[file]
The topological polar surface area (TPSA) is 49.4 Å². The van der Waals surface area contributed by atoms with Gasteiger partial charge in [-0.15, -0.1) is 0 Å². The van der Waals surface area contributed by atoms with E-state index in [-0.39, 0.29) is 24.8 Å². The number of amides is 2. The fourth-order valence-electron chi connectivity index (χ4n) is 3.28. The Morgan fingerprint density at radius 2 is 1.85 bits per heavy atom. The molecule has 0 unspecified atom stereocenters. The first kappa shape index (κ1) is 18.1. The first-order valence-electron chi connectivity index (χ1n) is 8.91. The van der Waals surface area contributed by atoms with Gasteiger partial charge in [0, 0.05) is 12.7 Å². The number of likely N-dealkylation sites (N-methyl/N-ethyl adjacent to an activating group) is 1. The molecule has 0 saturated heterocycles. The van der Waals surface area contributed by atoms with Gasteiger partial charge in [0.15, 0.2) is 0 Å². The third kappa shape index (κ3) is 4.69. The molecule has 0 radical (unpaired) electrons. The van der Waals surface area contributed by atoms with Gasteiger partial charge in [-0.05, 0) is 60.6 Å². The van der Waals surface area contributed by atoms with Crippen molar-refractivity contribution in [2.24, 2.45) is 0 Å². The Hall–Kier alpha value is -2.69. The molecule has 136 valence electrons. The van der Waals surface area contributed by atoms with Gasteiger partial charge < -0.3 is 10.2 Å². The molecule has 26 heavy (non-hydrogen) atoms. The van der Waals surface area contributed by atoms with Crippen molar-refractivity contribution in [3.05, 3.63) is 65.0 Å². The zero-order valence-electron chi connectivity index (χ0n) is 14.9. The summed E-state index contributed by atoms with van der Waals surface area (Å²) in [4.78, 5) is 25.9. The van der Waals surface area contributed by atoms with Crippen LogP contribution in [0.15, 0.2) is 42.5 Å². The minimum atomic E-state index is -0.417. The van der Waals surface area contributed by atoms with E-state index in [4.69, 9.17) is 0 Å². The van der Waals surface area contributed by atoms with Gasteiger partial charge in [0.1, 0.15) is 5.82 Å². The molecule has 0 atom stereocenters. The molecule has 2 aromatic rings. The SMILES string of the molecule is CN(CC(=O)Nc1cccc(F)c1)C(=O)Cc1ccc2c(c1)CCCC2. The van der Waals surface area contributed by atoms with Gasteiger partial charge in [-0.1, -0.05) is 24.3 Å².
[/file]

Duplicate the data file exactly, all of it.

The topological polar surface area (TPSA) is 49.4 Å². The van der Waals surface area contributed by atoms with Gasteiger partial charge in [-0.15, -0.1) is 0 Å². The van der Waals surface area contributed by atoms with E-state index in [-0.39, 0.29) is 24.8 Å². The number of amides is 2. The fourth-order valence-electron chi connectivity index (χ4n) is 3.28. The Morgan fingerprint density at radius 2 is 1.85 bits per heavy atom. The molecule has 0 unspecified atom stereocenters. The first kappa shape index (κ1) is 18.1. The first-order valence-electron chi connectivity index (χ1n) is 8.91. The van der Waals surface area contributed by atoms with Gasteiger partial charge in [0, 0.05) is 12.7 Å². The number of likely N-dealkylation sites (N-methyl/N-ethyl adjacent to an activating group) is 1. The molecule has 0 saturated heterocycles. The van der Waals surface area contributed by atoms with Gasteiger partial charge in [0.15, 0.2) is 0 Å². The third kappa shape index (κ3) is 4.69. The molecule has 0 radical (unpaired) electrons. The van der Waals surface area contributed by atoms with Gasteiger partial charge in [-0.05, 0) is 60.6 Å². The van der Waals surface area contributed by atoms with Crippen molar-refractivity contribution in [2.24, 2.45) is 0 Å². The Hall–Kier alpha value is -2.69. The molecule has 136 valence electrons. The van der Waals surface area contributed by atoms with Gasteiger partial charge < -0.3 is 10.2 Å². The molecule has 26 heavy (non-hydrogen) atoms. The van der Waals surface area contributed by atoms with Crippen molar-refractivity contribution in [3.05, 3.63) is 65.0 Å². The zero-order valence-electron chi connectivity index (χ0n) is 14.9. The summed E-state index contributed by atoms with van der Waals surface area (Å²) in [4.78, 5) is 25.9. The van der Waals surface area contributed by atoms with Crippen LogP contribution in [0.15, 0.2) is 42.5 Å². The minimum atomic E-state index is -0.417. The van der Waals surface area contributed by atoms with E-state index in [4.69, 9.17) is 0 Å². The van der Waals surface area contributed by atoms with Gasteiger partial charge in [0.1, 0.15) is 5.82 Å². The molecule has 0 atom stereocenters. The molecule has 2 aromatic rings. The SMILES string of the molecule is CN(CC(=O)Nc1cccc(F)c1)C(=O)Cc1ccc2c(c1)CCCC2. The van der Waals surface area contributed by atoms with Gasteiger partial charge in [-0.1, -0.05) is 24.3 Å².